[Montréal, Québec, Canada 22°C] On June 15, Le Devoir included an Agence France-Presse article: “Sudan: Rebels Attack a Humanitarian Convoy”. The article wrote that Jikany Nuer tribesmen attacked a United Nations World Food Program convoy of 31 barges as it was transporting 700 tons of food aid. The humanitarian aid was destined to Akobo village near the Ethiopian border where 18,000 people have taken refuge from tribal violence since January. The World Food Program barges, escorted by the Sudan People’s Liberation Army, were attacked for unmentioned reasons, killing at least 40 soldiers.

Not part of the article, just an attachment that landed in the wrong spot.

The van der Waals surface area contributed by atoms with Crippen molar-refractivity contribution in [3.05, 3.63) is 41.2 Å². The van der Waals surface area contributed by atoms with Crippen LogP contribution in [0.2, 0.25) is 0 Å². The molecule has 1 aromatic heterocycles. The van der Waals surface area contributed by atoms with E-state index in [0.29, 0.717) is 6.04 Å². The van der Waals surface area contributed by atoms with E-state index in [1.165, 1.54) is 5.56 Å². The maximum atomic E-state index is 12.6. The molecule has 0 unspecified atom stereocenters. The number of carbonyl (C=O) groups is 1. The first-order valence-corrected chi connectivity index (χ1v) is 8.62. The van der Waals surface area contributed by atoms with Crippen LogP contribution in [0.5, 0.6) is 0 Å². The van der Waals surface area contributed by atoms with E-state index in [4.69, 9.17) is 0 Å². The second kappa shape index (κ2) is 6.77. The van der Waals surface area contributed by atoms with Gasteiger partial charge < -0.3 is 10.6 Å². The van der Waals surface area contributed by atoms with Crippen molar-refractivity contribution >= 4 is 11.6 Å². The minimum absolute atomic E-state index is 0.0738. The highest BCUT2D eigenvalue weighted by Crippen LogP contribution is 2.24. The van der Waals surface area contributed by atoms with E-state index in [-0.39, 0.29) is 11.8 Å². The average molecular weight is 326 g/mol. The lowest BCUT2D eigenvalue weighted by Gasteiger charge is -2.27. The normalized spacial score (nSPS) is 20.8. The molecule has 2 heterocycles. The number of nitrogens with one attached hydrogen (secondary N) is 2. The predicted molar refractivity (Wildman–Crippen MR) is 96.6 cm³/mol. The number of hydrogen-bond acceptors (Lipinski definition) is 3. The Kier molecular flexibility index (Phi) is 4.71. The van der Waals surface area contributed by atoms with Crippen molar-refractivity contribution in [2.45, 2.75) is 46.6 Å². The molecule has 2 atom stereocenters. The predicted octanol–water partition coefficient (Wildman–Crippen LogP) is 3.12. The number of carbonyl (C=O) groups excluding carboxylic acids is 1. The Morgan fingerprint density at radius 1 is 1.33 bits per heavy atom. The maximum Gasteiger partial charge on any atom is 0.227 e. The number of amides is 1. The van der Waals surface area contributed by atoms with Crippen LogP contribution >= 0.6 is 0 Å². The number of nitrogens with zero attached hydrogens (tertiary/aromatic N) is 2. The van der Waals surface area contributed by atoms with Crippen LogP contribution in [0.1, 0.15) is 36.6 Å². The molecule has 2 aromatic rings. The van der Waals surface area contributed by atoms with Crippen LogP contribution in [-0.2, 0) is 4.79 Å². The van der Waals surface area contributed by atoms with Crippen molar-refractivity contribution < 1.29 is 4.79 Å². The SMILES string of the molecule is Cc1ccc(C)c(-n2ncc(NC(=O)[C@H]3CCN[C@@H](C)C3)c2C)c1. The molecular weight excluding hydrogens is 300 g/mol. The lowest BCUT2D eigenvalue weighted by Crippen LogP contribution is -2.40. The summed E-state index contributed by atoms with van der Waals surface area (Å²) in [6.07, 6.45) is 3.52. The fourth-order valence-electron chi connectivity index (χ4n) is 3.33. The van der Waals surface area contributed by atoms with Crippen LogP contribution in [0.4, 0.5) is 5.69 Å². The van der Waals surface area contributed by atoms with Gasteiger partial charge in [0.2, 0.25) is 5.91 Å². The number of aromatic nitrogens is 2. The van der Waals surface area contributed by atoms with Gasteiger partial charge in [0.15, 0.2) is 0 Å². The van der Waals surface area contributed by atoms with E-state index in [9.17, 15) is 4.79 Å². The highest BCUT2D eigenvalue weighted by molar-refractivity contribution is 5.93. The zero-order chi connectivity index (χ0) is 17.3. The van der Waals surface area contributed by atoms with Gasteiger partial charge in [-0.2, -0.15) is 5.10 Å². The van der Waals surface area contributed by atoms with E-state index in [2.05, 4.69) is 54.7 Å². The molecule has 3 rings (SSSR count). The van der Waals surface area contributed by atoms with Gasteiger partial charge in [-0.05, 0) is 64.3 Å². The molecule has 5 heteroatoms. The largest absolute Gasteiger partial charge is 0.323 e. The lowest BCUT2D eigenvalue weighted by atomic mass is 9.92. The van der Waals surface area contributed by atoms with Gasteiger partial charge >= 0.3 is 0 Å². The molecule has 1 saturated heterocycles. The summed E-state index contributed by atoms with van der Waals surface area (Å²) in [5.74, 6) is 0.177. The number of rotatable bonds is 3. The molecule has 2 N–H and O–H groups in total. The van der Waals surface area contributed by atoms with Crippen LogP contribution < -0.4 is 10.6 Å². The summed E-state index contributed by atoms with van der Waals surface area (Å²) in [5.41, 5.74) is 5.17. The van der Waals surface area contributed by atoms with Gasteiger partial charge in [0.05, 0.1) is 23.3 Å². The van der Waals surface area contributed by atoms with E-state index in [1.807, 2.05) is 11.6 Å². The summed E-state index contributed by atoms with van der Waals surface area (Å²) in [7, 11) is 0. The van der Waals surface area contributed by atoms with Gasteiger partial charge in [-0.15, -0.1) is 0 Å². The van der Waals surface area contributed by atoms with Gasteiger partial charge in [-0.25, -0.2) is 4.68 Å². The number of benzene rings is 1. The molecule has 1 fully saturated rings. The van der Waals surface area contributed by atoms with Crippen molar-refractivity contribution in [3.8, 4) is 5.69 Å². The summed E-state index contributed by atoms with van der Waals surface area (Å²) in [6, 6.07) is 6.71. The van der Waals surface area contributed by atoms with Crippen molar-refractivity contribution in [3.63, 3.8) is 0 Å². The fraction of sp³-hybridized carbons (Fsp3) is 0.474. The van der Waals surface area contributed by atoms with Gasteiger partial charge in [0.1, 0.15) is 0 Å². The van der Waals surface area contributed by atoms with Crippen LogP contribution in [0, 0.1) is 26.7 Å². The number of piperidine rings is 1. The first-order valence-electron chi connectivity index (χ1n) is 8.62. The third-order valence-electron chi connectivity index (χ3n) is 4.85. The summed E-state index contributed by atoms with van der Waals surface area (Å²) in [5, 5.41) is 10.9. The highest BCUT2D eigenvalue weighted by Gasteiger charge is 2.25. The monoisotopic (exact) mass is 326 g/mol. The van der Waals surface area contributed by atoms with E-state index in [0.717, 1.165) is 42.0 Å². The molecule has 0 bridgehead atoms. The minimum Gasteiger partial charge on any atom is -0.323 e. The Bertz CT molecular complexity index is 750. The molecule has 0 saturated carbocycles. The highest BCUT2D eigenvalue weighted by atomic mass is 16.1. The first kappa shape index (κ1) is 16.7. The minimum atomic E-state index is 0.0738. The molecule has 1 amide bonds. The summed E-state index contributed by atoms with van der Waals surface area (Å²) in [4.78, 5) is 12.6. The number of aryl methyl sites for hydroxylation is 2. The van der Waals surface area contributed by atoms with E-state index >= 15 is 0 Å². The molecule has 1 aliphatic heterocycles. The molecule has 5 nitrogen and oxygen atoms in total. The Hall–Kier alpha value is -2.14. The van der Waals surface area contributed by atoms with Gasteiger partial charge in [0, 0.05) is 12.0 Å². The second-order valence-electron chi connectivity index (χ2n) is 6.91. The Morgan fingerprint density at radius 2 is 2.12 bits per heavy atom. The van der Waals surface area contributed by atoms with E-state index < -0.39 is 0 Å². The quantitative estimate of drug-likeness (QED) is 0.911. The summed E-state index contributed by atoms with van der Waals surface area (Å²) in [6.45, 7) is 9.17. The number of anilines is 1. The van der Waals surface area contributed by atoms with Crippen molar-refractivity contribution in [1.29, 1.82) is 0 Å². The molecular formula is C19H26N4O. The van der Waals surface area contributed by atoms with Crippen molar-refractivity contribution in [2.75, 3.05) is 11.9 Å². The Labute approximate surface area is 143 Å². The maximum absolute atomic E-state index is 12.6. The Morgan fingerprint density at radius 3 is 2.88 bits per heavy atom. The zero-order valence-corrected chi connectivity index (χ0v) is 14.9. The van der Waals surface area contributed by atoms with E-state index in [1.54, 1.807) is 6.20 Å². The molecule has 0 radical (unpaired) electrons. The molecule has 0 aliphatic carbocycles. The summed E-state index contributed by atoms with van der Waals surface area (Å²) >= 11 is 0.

Without context, the article is no more than another record of ‘tribal’ violence in an African country already mired by war. Without prior knowledge of the situation in Southern Sudan—and the Canadian media provides very little—the details are meaningless. Actually, Southern Sudan is in a post-war renaissance that may lead to a lasting peace, self-determination and independence; if, and only if, they can hold on to the four-year-old peace that Le Devoir describes as “already fragile.”